If you’ve noticed new neck pain after working from home, you’re not alone. More than a quarter of American adults experience neck pain, and an increase in the number of people working from home shows this problem spreading even more.
While working from home can provide many benefits, it leads to new or worsening neck pain for many different reasons. These include ergonomics, posture, and bad habits that you might not have had at the office.
At our Texas offices, we have your neck pain covered. Take a moment to learn more about neck pain, how it’s linked to working from home, and how we provide relief from this uncomfortable condition.
The ability to work from home gives you more flexibility and eliminates tiring commutes to the office, but it can also lead to a number of situations that trigger neck pain.
Extensive screen time, lack of movement, improper posture, and poor ergonomics in your home office all have one thing in common: They make it more likely for your head to be forward out of the neutral position.
Tipping your head forward when looking down at your laptop or while scrolling through emails on your phone puts stress on your neck and can move discs out of position. This movement puts pressure on your cervical spine and can strain the ligaments, muscles, and nerves, leading to issues like:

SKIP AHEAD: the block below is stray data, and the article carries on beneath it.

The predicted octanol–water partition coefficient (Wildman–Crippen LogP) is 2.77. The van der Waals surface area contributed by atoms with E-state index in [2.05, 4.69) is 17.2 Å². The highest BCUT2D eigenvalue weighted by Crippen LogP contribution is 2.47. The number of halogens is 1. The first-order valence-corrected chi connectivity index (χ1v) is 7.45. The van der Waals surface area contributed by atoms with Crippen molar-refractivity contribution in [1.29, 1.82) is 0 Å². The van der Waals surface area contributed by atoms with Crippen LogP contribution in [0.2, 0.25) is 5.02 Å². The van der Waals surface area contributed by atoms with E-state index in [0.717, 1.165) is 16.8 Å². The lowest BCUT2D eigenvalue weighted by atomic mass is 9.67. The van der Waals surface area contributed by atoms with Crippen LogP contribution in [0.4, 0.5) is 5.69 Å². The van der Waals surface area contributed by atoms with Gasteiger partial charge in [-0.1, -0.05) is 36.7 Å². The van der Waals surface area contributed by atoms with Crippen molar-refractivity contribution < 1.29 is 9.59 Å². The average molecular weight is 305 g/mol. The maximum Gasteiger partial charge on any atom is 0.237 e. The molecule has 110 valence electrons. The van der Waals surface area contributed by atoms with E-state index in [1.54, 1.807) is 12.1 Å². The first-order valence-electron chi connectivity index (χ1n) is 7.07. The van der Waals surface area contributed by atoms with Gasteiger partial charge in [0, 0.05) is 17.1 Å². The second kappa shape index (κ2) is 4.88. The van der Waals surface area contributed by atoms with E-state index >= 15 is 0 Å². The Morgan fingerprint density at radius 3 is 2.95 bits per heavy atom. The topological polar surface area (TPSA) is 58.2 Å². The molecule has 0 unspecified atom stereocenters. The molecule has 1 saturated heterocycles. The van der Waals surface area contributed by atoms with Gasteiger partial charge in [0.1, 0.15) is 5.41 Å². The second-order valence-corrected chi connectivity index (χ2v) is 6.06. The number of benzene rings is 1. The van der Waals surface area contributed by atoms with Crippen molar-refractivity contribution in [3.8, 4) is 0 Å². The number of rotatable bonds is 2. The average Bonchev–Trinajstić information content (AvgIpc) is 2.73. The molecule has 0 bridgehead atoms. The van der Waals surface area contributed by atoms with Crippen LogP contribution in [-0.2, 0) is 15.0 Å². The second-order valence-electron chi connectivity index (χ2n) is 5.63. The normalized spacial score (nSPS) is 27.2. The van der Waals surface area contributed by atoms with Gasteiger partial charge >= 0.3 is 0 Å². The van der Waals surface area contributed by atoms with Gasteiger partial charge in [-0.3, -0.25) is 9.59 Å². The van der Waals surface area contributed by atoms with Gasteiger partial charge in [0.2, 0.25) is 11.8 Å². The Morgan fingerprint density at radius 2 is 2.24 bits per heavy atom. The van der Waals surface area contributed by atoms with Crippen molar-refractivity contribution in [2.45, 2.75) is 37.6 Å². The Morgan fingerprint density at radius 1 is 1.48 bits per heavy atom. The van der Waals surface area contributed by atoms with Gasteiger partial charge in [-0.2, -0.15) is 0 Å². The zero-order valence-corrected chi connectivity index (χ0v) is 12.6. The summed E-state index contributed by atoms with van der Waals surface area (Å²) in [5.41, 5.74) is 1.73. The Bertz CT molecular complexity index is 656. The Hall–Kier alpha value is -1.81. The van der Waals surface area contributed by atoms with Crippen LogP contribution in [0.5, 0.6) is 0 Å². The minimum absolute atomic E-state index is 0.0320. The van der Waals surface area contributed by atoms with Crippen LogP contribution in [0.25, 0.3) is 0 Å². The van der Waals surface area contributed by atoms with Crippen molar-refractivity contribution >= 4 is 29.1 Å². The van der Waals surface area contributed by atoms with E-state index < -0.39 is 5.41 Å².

If you have any degenerative conditions, this stress can cause them to worsen.
If new or worsening neck pain has been bothering you, see a specialist, like Dr. Reddy, for an evaluation. Only a medical professional can properly diagnose the underlying cause and rule out any complications.
At your appointment, Dr. Reddy evaluates your symptoms and medical history and performs a physical exam to determine the cause of your neck pain. He then creates a customized neck pain treatment plan to target your specific needs.
At the Center for Minimally Invasive Neurosurgery, we like to start with conservative approaches such as posture correction, physical therapy, and how to make your home office more ergonomic.
At-home treatments like ice packs, hot compresses, and anti-inflammatory pain medication may also help.
If your condition is more severe and conservative treatments don’t provide relief, Dr. Reddy may recommend cervical spine injections containing steroid medication and/or a local anesthetic. Or he may recommend an epidural, facet joint, or injection in another location.
In extreme cases, you may require surgery to treat your neck pain. Dr. Reddy and our team specialize in minimally invasive techniques — like endoscopic and robotic-assisted spine surgery — that spare your tissue. Surgeries may include:
If you’re ready to seek help for your neck pain, we’re here to help. Schedule an appointment online or over the phone at the Center for Minimally Invasive Neurosurgery nearest you. We have offices in Spring, Conroe, Kingwood, Willis, and The Woodlands, Texas.